# Highly Nonlinear Approximations for Sparse Signal Representation

## Numerical examples

We produce here an example illustrating the potentiality of the proposed nonuniform dictionaries for achieving sparse representations by nonlinear techniques. The signals we consider are the chirp signal and the seismic signal plotted in the Fig. 8.

We deal with the chirp signal on the interval , by discretizing it into samples and applying Algorithm 1 to produce the partition. The resulting number of knots is , which is enough to approximate the signal, by a cubic B-spline basis for the space, within the precision . A dictionary for the identical space is constructed by considering 10 subpartitions, which yield functions.

The signal is a piece of data. A partition of cardinality is obtained as and the dictionary of cubic splines we have used arises by considering subpartitions, which yields a dictionary of cardinality .

Denoting by
the atoms of the
th-dictionary, we look now for the subsets of indices
of cardinality
providing us with
a sparse representation of the signals. In other words,
we are interested in the approximations

such that and the values are satisfactory small for the approximation to be considered sparse. Since the problem of finding the sparsest solution is intractable, for all the signals we look for a satisfactory sparse representation using the same greedy strategy, which evolves by selecting atoms through stepwise minimization of the residual error as follows.

- i)
- The atoms are selected one by one according to the Optimized Orthogonal Matching Pursuit (OOMP) method [12] until the above defined tolerance for the norm of the residual error is reached.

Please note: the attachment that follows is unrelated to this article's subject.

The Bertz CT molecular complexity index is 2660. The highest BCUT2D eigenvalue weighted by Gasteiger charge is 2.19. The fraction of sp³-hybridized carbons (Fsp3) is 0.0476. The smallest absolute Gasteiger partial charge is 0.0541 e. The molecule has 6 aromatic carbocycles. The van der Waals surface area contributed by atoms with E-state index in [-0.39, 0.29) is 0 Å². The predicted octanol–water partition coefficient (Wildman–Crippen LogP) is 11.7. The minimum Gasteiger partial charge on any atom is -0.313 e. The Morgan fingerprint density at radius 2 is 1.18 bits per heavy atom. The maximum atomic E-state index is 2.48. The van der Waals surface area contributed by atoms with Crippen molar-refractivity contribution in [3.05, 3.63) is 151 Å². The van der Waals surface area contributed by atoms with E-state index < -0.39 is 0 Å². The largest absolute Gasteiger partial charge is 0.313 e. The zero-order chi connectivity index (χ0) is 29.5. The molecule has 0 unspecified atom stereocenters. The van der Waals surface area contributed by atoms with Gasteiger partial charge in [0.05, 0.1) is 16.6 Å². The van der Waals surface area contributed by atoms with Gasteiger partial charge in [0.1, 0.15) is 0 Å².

- ii)
- The previous approximation is improved, without greatly increasing the computational cost, by a `swapping refinement' which at each step interchanges one atom of the atomic decomposition with a dictionary atom, provided that the operation decreases the norm of the residual error [13].
- iii)
- A Backward-Optimized Orthogonal Matching Pursuit (BOOMP)
method [14] is applied to disregard some coefficients of
the atomic decomposition, in order to produce an approximation up
to the error of stage i). The last two steps are repeated until no
further swapping is possible. The routine implementing
the steps is OOMPFinalRefi.m.

Dictionaries | (signal ) | (signal ) |

Non-uniform spline basis | 1097 | 322 |

Non-uniform spline dictionary | 173 | 129 |

Discreet cosine transform | 263 | 208 |

Cardinal Chui-Wang wavelet basis | 246 | 201 |

Cardinal Chui-Wang wavelet dictionary | 174 | 112 |

Notice that whilst the non-uniform spline space is adapted to the corresponding signal, only the dictionary for the space achieves the sparse representation. Moreover the performance is superior to that of the Chui-Wang spline wavelet basis [26] and similar to the cardinal Chui-Wang dictionary, which is known to render a very good representation for these signals [27]. However, whilst the Chui-Wang cardinal spline wavelet dictionaries introduced in [27] are significantly redundant with respect to the corresponding basis (about twice as larger) the non-uniform B-spline dictionaries introduced here contain a few more functions than the basis. Nevertheless, as the examples indicate, the improvement in the sparseness of the approximation a dictionary may yield with respect to the B-spline basis is enormous.